Peter Thiel, the billionaire investor who financed a successful lawsuit against the news site Gawker, leading to its bankruptcy, has submitted a bid to buy what’s left of the online property, according to a report by Reuters on Thursday.
While the bulk of Gawker Media was purchased by Univision for $135 million in 2016, the flagship website Gawker.com and its archives of posts remain part of a bankruptcy estate. The lawsuit that ultimately forced Gawker to shut down stemmed from an invasion-of-privacy claim by pro wrestler Hulk Hogan over a sex tape of Hogan that Gawker posted in 2012. After the trial had concluded, Thiel, who had been the subject of Gawker stories, revealed that he had spent as much as $10 million to secretly support Hogan’s lawsuit.
In an interview with the New York Times, he said Gawker published articles that were “very painful and paralyzing for people who were targeted,” adding: “I thought it was worth fighting back.”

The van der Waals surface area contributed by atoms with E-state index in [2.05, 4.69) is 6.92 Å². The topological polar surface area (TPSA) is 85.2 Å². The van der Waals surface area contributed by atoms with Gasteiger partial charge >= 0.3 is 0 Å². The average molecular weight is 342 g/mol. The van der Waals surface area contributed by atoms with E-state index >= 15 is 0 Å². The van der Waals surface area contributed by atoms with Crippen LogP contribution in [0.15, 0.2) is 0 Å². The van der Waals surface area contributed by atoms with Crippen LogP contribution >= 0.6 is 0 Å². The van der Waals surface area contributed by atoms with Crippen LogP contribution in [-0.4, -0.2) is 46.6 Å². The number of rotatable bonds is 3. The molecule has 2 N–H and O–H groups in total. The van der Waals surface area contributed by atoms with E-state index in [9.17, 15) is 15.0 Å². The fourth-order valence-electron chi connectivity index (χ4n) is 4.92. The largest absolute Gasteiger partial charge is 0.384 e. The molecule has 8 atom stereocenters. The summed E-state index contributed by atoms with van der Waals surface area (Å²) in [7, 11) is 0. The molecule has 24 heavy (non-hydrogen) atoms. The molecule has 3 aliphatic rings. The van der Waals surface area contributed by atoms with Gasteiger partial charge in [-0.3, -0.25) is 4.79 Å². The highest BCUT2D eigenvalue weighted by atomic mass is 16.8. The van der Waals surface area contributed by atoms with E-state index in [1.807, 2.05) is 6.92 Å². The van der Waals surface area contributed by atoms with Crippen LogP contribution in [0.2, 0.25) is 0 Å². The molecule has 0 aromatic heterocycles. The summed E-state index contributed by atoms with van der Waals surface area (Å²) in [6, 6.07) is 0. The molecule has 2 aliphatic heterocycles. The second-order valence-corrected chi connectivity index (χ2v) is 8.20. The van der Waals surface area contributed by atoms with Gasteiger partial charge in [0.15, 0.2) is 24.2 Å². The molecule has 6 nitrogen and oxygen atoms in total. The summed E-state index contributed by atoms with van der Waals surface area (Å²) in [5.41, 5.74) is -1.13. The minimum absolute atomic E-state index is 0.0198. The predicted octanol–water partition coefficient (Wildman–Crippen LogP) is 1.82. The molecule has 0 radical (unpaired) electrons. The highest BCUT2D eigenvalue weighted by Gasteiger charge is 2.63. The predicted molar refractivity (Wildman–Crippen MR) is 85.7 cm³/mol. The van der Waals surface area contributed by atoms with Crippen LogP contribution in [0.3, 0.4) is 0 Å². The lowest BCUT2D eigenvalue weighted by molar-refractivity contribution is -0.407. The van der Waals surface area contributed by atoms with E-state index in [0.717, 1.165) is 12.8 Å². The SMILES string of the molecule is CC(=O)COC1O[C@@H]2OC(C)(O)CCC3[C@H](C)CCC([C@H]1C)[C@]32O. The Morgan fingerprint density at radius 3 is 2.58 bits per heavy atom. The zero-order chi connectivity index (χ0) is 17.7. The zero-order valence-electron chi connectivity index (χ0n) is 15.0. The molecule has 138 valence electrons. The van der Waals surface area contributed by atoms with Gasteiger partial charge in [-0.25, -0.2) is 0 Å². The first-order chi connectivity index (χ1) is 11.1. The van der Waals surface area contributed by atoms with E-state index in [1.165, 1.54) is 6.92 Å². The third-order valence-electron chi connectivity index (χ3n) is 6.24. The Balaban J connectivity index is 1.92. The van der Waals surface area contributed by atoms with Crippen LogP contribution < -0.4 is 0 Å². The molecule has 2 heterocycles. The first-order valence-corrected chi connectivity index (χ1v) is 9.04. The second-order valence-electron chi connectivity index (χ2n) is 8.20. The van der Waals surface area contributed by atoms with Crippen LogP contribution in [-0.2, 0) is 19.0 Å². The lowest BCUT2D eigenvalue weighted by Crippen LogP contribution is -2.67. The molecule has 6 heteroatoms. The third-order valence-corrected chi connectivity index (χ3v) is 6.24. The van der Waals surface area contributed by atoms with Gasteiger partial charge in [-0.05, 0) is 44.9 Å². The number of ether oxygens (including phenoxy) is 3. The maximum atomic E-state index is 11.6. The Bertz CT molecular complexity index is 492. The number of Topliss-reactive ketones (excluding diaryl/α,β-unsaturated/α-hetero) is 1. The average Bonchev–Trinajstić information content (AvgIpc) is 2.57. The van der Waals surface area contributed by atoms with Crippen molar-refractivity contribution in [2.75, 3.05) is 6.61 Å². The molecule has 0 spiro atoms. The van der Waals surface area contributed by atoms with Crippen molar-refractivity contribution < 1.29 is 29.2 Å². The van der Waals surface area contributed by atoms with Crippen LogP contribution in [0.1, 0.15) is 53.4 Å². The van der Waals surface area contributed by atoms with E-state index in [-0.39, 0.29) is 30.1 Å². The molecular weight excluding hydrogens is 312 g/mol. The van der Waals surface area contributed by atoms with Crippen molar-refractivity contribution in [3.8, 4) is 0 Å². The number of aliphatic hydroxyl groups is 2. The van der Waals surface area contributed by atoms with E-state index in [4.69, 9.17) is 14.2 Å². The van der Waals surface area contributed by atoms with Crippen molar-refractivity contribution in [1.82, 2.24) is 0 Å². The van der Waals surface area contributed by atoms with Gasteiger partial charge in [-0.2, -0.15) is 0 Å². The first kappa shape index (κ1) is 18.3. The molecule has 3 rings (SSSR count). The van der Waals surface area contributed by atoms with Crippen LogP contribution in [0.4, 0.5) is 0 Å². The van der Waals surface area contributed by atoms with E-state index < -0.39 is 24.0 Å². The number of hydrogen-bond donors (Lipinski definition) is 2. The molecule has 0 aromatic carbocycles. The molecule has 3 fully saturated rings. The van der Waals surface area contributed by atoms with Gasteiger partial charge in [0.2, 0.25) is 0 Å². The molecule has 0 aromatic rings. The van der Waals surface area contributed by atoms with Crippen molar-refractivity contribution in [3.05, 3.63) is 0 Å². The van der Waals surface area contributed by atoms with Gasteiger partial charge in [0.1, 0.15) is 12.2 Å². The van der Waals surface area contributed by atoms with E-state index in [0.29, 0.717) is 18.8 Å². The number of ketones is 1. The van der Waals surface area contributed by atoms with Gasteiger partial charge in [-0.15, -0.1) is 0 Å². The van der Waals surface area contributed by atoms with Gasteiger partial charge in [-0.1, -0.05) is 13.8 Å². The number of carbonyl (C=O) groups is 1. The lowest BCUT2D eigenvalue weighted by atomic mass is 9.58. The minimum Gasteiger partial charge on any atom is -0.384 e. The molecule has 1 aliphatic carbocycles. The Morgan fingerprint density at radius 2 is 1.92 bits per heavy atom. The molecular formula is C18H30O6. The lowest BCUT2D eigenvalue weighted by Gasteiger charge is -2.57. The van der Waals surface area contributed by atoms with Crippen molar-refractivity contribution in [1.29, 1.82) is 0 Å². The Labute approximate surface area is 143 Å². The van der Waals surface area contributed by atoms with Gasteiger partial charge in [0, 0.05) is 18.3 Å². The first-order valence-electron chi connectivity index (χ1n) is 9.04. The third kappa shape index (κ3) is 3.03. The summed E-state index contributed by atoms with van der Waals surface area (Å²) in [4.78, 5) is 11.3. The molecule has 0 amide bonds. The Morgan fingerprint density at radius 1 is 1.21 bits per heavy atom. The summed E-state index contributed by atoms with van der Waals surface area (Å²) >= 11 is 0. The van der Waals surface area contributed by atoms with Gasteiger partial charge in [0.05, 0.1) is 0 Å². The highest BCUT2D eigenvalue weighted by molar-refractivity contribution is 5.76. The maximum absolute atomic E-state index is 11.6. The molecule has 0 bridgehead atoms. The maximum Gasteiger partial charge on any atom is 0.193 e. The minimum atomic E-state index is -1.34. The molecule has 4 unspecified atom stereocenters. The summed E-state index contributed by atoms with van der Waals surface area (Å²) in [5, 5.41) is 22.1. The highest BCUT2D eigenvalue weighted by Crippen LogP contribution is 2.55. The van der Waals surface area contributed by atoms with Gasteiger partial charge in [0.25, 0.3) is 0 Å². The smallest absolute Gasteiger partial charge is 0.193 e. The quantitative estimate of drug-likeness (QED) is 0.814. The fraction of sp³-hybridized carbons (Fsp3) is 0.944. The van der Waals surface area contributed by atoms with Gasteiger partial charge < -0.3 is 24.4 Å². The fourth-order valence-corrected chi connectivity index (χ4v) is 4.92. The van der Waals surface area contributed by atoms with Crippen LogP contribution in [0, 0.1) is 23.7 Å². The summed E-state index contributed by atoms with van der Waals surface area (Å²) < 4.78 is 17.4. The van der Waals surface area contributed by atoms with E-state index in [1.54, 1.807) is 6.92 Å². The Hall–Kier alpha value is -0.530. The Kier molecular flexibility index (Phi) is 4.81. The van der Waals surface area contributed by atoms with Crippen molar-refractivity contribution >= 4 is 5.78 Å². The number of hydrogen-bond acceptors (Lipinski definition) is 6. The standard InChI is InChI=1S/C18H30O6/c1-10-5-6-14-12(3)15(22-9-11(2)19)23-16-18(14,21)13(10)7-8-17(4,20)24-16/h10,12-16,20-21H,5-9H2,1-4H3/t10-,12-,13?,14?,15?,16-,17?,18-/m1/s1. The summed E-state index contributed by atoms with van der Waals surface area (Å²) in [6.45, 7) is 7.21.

The ruling against Gawker ignited a debate over the power of wealthy individuals to silence voices critical of them, and highlighted the immense legal risk borne by news outlets already facing a precarious financial reality in the digital age.
It is not clear what Thiel would do with a newly acquired Gawker, if his bid is prevails. It’s also not known how much he bid. A spokesman for Thiel did not respond to a request for comment.
But as J.K. Trotter, Gawker’s former media reporter, has argued, Thiel could purchase the site’s archive, delete every story, and wield copyright law to compel the removal of all other remaining versions online.
Last year, lawyers for Thiel, who was a PayPal co-founder and sits on Facebook’s board, pressed the bankruptcy court to allow Thiel to place a bid for Gawker, sparking speculation that he would seek to erase Gawker’s content for good.
Thiel was named as a member of then president-elect Donald Trump’s transition team and helped orchestrate a tech summit in New York between Trump and top technology executives.
Forbes in 2017 estimated his net worth was $2.6 billion.